• Law, Religion, and Reason in a Constitutional Democracy: A Response to Lenn Goodman

    Author(s):
    Justin Latterell, John Witte, Jr. (see profile)
    Date:
    2015
    Subject(s):
    Law, Religion, Secularism, Secularization
    Item Type:
    Article
    Tag(s):
    Lenn Goodman, John Rawls, Religion in Public Life, Pluralism, Law and Religion
    Permanent URL:
    http://dx.doi.org/10.17613/16sd-p620
    Abstract:
    This Article responds to Lenn Goodman’s book, Religious Pluralism and Values in the Public Sphere (2014). Part I evaluates Goodman’s argument that John Rawls excludes “comprehensive” religious and moral arguments from public discourse. Part II analyzes Professor Goodman’s prediction that it will be practically difficult to enforce Rawlsian standards of public reason, and then shows how this is the case in U.S. constitutional law wherein American courts have had difficulty applying “secular purpose” norms to contested legislation. Part III describes more recent trends in constitutional law that accommodate religious pluralism in laws and legislative processes. The authors argue that Goodman’s interpretation of Rawls should be tempered by fuller engagement with Rawls’s later writings, which were relatively open to the substantive roles of religion in public reason and public discourse. They further argue that recent trends in U.S. constitutional law may promote the types of pluralistic discourse that Goodman and the later Rawls advocate.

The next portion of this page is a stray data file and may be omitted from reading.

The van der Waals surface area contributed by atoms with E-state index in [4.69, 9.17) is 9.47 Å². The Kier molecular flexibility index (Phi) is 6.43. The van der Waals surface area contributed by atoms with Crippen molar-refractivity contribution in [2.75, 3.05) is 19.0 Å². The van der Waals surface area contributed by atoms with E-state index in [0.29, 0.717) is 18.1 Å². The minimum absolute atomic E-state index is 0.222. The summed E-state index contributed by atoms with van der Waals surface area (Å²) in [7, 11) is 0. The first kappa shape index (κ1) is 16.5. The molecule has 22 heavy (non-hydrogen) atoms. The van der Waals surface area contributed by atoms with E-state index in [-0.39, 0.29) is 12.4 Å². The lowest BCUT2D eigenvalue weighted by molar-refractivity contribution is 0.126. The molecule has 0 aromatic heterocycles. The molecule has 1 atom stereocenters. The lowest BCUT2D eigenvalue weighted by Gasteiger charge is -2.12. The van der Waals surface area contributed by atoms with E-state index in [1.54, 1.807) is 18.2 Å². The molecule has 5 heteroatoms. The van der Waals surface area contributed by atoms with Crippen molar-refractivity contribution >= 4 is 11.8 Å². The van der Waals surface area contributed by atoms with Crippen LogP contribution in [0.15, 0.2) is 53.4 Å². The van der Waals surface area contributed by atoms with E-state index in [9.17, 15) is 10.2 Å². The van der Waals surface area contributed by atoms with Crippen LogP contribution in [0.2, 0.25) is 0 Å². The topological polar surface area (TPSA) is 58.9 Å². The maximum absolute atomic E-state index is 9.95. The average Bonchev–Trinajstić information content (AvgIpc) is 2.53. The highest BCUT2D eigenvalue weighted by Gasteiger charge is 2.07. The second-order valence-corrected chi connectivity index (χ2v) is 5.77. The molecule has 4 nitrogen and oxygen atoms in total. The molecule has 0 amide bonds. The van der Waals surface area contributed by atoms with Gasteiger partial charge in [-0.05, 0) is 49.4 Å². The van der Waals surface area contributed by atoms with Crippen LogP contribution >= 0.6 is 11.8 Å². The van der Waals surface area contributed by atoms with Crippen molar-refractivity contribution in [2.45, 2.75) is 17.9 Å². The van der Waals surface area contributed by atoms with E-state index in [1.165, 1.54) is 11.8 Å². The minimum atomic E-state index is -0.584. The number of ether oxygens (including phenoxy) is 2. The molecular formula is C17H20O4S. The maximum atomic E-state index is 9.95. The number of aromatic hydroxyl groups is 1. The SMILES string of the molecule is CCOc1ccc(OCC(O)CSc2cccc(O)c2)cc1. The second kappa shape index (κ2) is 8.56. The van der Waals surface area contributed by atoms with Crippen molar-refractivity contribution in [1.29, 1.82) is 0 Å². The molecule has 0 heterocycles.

Metadata:
    Published as:
    Journal article    
    Status:
    Published
    Last Updated:
    4 years ago
    License:
    All Rights Reserved
    Share this:

    Downloads

    Item Name: pdf 224.goodmanresponse.pdf
      Download View in browser
    Activity: Downloads: 63